A person may pretend to be a Christian while in reality he is not. As long as he is in this condition, he is quite content with his knowledge of the mere outlines of the Christian doctrines. Everything beyond that, he says, is for pastors and theologians.
To perceive as clearly as possible everything that God has revealed is something in which a non-Christian has no interest. However, the moment a person becomes a Christian there arises in him a keen desire for the doctrine of Christ.
Even the most uncultured peasant who is still unconverted is suddenly roused in the moment of his conversion and begins to reflect on God and heaven, salvation and damnation, etc. He becomes occupied with the highest problems of human life. An instance of this kind is afforded by those Jews who flocked to Christ and also by the apostles.
Those multitudes heard Christ with great joy and were astonished because He preached with authority and not as the scribes. But the majority of these hearers never advanced beyond a certain feeling of delight and admiration. The apostles, too, were uneducated people, but they acted differently. They did not stop where the rest stopped, but posed all manner of questions to Christ.
After hearing one of His parables, they said in Matthew 13:16, “Explain to us the parable of the weeds of the field.” Similar to this was the conduct of the Bereans in Acts 17:11 who searched the Scriptures daily. It is, therefore, quite true what the Apology says, “Men of good conscience are crying for the truth and proper instruction from the Word of God. Even death is not as bitter to them as when they find themselves in doubt regarding this matter or that.
Accordingly, they must seek where they can find instruction.” (Mueller, page 191; Triglot Concordia, page 290). Striving to obtain the truth and divine assurance is a necessary criterion already of an ordinary Christian, but is still of a higher degree, however, in the case of a theologian. A theologian who has not the greatest interest in the Christian doctrines is unthinkable. Even where there is but the beginning of faith in the heart, a person regards no point of doctrine as trifling, and every doctrine is to him as precious as gold, silver, and rubies.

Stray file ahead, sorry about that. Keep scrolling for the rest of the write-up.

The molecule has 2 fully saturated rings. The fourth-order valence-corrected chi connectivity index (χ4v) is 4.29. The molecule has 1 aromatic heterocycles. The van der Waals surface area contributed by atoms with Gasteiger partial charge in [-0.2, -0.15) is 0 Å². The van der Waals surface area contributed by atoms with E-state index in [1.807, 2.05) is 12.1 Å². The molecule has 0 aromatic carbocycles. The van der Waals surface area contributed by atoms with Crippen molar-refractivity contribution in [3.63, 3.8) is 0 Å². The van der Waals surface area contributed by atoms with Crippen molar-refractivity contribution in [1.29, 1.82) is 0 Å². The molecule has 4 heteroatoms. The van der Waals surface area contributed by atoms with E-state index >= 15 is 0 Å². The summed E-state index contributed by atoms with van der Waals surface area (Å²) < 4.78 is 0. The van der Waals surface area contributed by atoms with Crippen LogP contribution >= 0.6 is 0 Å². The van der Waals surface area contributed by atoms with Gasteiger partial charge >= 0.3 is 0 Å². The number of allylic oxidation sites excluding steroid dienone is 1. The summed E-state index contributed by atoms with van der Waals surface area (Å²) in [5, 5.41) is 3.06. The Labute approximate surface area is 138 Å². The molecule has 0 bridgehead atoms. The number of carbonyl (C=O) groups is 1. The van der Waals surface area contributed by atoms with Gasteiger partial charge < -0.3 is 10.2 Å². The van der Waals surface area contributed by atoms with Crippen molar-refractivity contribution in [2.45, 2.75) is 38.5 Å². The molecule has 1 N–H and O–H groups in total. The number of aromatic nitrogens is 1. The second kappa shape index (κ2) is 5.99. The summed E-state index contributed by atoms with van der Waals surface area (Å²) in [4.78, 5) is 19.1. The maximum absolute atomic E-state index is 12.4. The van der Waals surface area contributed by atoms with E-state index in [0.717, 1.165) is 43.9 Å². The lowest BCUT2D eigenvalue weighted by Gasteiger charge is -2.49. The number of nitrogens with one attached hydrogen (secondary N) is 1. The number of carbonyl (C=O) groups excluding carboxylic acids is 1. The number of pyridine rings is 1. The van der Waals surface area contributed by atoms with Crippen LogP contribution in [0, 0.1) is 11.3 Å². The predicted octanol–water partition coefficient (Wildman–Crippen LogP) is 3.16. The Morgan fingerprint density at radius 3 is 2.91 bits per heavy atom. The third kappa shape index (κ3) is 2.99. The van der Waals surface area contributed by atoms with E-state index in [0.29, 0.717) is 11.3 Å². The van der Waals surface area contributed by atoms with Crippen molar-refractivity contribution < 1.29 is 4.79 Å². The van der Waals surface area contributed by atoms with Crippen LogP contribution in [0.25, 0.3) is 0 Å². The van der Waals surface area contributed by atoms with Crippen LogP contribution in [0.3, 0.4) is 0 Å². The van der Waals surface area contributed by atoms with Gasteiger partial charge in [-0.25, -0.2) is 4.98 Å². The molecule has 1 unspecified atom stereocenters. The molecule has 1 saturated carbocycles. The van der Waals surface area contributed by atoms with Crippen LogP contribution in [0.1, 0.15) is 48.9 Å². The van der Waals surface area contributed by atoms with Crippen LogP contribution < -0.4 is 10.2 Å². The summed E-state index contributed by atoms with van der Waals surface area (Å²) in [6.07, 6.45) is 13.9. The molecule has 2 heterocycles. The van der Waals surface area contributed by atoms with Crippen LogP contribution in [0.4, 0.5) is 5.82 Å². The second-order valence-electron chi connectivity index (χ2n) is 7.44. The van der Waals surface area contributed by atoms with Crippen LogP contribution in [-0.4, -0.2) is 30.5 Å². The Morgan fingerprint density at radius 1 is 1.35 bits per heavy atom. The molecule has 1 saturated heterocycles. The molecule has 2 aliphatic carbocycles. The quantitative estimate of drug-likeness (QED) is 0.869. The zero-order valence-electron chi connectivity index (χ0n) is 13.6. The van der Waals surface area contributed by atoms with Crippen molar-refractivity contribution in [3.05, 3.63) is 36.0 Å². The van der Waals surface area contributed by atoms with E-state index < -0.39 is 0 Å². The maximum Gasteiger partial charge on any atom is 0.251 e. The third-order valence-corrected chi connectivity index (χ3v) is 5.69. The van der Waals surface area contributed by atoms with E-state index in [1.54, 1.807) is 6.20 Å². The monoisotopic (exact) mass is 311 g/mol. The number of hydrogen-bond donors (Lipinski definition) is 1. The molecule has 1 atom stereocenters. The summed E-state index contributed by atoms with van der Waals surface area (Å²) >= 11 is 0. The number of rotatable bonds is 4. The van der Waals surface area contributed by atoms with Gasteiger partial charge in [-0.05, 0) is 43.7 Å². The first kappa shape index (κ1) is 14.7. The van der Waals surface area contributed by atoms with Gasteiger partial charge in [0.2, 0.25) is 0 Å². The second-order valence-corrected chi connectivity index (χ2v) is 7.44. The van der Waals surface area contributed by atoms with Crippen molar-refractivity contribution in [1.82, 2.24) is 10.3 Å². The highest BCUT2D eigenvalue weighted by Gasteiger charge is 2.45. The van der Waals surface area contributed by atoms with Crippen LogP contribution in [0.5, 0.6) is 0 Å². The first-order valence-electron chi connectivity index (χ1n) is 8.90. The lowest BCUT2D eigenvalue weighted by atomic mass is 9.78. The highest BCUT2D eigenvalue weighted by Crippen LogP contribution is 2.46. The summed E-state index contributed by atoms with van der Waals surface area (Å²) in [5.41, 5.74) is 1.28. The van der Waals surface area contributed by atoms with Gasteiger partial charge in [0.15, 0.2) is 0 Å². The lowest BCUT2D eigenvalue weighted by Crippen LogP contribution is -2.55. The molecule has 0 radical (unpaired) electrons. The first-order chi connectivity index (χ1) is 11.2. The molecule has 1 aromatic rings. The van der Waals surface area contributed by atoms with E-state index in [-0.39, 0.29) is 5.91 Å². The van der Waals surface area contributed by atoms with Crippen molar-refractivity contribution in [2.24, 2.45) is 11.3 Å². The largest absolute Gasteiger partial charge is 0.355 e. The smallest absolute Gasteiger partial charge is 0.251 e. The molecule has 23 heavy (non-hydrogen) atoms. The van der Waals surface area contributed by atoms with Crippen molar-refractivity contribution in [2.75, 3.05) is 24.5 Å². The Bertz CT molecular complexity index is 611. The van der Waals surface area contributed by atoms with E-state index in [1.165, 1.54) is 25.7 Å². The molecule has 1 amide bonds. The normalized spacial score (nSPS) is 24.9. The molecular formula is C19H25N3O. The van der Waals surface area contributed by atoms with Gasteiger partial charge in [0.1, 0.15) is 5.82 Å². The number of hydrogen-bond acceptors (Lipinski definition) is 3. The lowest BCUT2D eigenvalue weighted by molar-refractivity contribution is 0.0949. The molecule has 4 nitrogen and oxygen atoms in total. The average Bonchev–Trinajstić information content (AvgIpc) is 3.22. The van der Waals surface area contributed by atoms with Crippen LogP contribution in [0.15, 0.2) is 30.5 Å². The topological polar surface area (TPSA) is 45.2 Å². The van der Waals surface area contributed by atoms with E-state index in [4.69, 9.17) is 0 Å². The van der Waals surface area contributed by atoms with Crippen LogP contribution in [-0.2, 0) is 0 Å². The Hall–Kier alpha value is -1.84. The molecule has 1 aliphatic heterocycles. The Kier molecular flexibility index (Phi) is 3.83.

God grant that this may be your case! If it is, you will not come in a self-satisfied manner to these lectures, but will ask again and again, “What is truth?” You will ask not in the spirit of Pilate, but of Mary, who sat at Jesus’ feet and listened raptly to every word He spoke. Then, too, every one of these lectures will be of great blessing to you, even though the instrument through which the truth is to be conveyed to you is inferior.
Now, the first matter that you are to consider is the points of difference between these two doctrines, the Law and the Gospel. We have heard that there are six points of difference, four of which we have reviewed. Let us now move on to the fifth point. The fifth point of difference between the Law and the Gospel concerns the effects of these two doctrines. What is the effect of the preaching of the Law? It is threefold. In the first place the Law tells us what to do, but does not enable us to comply with its commands.
Rather, it causes us to become more unwilling to keep the Law. True, some treat the Law as if it were a rule in arithmetic. However, let the Law force its way into a person’s heart, and that heart will strain with all its force against God. The person will become furious at God for asking such impossible things of him. Yes, he will curse God in his heart. He would kill God if he could. He would push God from His throne if that were possible. The effect of preaching the Law, then, is to increase the lust for sinning.
In the second place, the Law shows man his sins, but offers him no help to get out of them and thus hurls man into despair. In the third place, the Law does indeed produce repentance. It conjures up the terrors of hell, of death, and of the wrath of God. But it has not a drop of comfort to offer the sinner. If no additional teaching, besides the Law, is applied to man he must despair, die, and perish in his sins. Ever since the Fall the Law can produce no other effects in man. Let us ponder this well.